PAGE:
A simple way to start changing to a growth mindset, is by using the power of yet. Some things are worth waiting for, and those things take work.
One of the goals of learning is progress, as reflected in the results achieved. It is very important how we approach these outcomes and how we view progress in the learning process as a whole. Studies coordinated by Carol Dweck, the promoter of the flexible mindset concept, show that a poor outcome is demoralizing for learners because it blocks them and can close their appetite for learning and development. Changing perspective and turning 'no' into 'not yet' and 'you can't' into 'you can't yet' opens a pathway to the future, and gives students confidence and hope that they can always improve their results.
“Yet.” A powerful three-letter word that means, “an implied time, still, even or nevertheless”. – Carol Dweck
"Not yet" is specific to the flexible mindset and is a crucial word when we want to stimulate learning based on permanent evolution
Studies of 10-year-old pupils and how they manage difficulties and challenges have shown that, despite being given difficult tasks beyond their current capabilities, children were stimulated and motivated by the 'not yet' perspective. When approached in this way, the children felt challenged and understood that regardless of current results, they can learn and progress and anything can be changed. In this way, they were able to surpass themselves and solve tasks beyond their current capabilities. In contrast, those who were only highlighted as having poor results became demoralized and turned to strategies that would help them in the short term to 'trick' the results. They thought about copying, compared themselves to those weaker than them, and eventually gave up. The researchers measured the brain activity of these two groups of students. Those focused only on the results at hand ran away from mistakes and their brain activity was extremely low. The others were highly engaged in tasks, identifying mistakes and correcting them. In their case, new neural connections were forming in the brain to support their actions.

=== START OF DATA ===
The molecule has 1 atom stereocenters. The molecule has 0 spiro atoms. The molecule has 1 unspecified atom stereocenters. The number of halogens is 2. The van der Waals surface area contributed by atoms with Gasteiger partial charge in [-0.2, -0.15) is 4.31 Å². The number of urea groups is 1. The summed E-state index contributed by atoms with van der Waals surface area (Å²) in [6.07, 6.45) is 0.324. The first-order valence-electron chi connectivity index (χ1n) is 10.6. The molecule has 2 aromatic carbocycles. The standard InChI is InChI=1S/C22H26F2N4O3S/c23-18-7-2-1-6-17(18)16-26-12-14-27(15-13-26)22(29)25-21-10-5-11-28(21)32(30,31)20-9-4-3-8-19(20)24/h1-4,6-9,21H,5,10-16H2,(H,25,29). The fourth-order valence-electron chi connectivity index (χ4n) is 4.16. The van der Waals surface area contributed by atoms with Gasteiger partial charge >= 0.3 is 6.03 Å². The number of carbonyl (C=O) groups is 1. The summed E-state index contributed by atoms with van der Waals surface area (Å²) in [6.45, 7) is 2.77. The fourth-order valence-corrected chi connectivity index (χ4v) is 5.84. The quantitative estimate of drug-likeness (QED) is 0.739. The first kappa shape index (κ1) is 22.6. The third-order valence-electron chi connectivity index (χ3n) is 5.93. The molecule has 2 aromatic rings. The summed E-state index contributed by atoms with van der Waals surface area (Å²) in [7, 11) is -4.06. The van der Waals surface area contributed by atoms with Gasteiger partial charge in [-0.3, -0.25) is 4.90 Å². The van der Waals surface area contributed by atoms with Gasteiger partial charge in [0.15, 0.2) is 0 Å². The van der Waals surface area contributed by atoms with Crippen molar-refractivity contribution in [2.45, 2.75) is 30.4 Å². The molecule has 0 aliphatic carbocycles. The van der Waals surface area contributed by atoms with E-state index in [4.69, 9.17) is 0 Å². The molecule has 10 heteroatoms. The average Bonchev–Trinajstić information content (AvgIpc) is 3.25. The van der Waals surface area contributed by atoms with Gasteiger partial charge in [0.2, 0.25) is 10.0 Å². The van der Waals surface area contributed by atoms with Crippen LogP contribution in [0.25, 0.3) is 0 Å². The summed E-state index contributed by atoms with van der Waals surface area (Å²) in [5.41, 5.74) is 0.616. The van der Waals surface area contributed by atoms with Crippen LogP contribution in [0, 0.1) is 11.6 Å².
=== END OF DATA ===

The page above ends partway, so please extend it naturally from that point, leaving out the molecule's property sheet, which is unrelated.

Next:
When we raise our children in a "not yet" mindset, we teach them that the goal in life is progress, not grades
They won't need constant validation to succeed and will become those visionary, progress-oriented employees, not immediate rewards. The path to the "not yet" philosophy is built from childhood when it is preferable to praise what the child does, not their talents and qualities. Praising the process breeds resilient children while focusing on the individual creates unnecessary competition. A video game, for example, that rewards strategy over results will develop children with future-oriented skills. Every time a child steps out of their comfort zone, strong and lasting neural connections are formed in their brain and this develops long-term intelligence. Learning based on the "not yet" perspective has worked, including in communities considered disadvantaged, such as those in Harlem or aid schools.
Children initially considered to have no future ended up being highly motivated, wanting more, self-improving, and ultimately outperforming children from well-known schools or those from stable families. If initially, children from disadvantaged backgrounds felt inferior and incapable, once they understood that they could progress and become better, they put it into practice and visibly improved their results, both at school and in their relationships at home and with friends and colleagues. Once we know that skills can grow, it is up to us, parents, teachers, and leaders, to bring this perspective to learning and empower children to live and learn in environments that foster their growth. The theory about the power of "not yet" was outlined by Carol Dweck, a motivation researcher, and professor of psychology at Stanford University in the US,